Phase Anomalies in Micro-Optics

We present a comprehensive review on the latest research activities that explore the Gouy phase and indicate the recent experimental progresses for its observations in studies that rely on a longitudinal-differential interferometer. The latter is a far-field instrument that measures light fields in amplitude and phase in the entire three-dimensional space. We outline in detail why such technique is superior to measure directly the Gouy phase anomaly, i.e., the difference of the phase in a wave field with respect to a referential plane wave. This only became possible in conjunction with suitable sample designs that provide simultaneous phase information on a referential plane wave. Beyond outlining a fundamental theory of the Gouy phase in general optics, we put emphasis on discussing the peculiar features of the Gouy phase in a new-domain of optics, i.e., micro-optics. In this domain, micro- and eventually nano-structured materials allow to control and to localize light on sub-wavelength spatial domains; and deeper understanding of the amplitude and phase evolution is crucial for many applications. We discuss phase anomalies in light fields generated by various micro-optical systems, such as in the 2D and 3D foci of small-size microlenses, in the spot of Arago that appears behind circular obstacles, in light fields behind periodic objects such as amplitude grating, and in photonic nanojets that emerge directly behind dielectric microspheres. With our work we shed new light on an effect that is presumably understood since long time; and indicate the implications for a diverse range of future applications.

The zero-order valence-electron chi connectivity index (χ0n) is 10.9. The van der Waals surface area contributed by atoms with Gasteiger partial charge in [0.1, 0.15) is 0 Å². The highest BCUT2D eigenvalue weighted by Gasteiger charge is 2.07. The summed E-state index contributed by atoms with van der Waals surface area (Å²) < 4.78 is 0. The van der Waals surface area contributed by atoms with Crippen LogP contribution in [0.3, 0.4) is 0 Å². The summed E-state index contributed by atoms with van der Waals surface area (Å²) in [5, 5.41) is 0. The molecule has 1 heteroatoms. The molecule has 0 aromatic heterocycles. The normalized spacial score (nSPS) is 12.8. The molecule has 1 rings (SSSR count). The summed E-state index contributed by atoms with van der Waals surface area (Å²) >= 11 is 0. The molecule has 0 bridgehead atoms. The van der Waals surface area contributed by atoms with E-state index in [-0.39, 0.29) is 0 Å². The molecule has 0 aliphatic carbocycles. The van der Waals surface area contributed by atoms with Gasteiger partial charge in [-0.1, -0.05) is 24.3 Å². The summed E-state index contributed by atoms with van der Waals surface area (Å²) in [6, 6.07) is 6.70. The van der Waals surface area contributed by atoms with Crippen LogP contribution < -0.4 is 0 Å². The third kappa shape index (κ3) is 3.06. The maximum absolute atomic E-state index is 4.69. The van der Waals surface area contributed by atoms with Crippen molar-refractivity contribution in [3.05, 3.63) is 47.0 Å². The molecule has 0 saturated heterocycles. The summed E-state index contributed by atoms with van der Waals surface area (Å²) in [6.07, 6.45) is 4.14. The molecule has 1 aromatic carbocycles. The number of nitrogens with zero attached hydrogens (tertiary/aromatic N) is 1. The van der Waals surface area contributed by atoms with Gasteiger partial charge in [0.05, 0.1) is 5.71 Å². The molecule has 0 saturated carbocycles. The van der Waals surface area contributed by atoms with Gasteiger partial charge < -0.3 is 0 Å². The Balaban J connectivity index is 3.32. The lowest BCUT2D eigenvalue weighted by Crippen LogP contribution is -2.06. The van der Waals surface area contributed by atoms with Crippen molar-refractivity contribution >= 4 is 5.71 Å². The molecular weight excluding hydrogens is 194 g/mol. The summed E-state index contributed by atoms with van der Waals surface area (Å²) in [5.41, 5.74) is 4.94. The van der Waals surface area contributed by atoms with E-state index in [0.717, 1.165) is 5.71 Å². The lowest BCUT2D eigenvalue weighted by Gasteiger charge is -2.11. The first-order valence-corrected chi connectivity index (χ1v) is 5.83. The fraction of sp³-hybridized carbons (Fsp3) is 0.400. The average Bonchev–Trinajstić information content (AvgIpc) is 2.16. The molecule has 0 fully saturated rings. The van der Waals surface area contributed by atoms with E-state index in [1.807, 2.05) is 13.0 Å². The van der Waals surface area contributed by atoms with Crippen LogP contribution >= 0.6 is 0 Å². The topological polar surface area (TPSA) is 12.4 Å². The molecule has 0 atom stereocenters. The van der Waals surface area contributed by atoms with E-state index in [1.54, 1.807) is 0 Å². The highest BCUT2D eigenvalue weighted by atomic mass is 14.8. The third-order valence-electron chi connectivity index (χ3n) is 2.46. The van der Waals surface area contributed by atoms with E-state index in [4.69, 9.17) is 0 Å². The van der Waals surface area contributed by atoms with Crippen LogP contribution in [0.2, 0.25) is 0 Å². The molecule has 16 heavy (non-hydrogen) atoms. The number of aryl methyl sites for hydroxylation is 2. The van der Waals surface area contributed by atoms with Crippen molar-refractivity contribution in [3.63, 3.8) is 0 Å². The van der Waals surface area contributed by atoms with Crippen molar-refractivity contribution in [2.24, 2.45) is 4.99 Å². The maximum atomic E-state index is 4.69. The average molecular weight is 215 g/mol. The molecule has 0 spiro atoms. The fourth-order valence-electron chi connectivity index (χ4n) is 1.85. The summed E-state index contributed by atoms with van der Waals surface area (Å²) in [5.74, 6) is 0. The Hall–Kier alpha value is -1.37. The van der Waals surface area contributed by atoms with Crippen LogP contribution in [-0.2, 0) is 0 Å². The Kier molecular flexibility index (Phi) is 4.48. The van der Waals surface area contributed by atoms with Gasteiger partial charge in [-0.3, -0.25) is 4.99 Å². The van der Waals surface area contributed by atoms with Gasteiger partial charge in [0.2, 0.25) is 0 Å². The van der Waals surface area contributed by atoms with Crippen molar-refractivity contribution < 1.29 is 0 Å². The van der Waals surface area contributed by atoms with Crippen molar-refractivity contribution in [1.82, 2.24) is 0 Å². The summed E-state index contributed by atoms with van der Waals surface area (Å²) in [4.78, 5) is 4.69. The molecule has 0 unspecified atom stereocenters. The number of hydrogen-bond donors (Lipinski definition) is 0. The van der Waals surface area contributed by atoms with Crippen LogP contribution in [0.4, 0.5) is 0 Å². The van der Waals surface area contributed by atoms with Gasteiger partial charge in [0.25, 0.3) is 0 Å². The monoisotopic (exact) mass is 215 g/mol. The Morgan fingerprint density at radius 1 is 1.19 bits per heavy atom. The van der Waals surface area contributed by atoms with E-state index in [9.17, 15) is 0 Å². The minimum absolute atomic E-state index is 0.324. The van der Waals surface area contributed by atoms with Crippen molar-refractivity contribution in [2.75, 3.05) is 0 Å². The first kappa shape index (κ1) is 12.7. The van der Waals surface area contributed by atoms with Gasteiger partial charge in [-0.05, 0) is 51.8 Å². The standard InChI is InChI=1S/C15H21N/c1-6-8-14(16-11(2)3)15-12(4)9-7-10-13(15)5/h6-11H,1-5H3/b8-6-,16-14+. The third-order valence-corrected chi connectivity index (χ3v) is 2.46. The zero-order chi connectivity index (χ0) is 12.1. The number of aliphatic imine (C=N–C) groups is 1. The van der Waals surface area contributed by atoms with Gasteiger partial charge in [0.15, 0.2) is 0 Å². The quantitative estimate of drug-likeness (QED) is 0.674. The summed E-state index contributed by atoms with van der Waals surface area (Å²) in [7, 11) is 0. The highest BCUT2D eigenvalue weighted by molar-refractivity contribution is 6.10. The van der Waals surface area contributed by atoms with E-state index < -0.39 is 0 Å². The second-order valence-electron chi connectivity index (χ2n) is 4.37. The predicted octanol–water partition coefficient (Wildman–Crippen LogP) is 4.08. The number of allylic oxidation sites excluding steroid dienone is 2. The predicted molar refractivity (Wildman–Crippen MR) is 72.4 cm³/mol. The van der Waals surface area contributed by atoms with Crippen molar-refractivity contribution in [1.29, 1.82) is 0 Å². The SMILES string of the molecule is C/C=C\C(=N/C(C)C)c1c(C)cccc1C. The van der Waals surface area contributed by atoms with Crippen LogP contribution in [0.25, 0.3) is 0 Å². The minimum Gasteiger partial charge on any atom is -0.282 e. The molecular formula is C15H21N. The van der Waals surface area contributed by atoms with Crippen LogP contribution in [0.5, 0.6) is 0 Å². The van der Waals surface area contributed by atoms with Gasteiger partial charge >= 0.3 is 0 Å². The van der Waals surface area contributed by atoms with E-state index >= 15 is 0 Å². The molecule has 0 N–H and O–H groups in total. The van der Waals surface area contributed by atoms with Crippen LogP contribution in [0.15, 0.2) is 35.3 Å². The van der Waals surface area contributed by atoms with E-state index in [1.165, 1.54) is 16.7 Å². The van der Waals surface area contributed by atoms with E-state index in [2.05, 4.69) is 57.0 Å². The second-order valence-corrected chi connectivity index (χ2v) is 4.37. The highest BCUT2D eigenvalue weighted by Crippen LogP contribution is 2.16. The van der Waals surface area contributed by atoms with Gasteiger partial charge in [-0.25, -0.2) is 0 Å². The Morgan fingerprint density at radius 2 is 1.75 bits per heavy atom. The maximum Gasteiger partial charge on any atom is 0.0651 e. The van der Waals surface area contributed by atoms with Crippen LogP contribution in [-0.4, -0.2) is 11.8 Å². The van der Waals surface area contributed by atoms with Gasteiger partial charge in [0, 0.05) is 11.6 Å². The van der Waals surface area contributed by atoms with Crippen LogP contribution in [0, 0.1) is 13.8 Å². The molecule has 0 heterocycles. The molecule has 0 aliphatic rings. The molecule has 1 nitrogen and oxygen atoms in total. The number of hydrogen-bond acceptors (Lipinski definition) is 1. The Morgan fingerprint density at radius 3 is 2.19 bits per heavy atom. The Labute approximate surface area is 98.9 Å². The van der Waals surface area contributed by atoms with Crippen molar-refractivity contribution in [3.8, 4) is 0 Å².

Wolf, Emil
Published in:
Progress in Optics, 58, 115-197
Amsterdam, Elsevier, Amsterdam

 Record created 2013-09-26, last modified 2018-03-17

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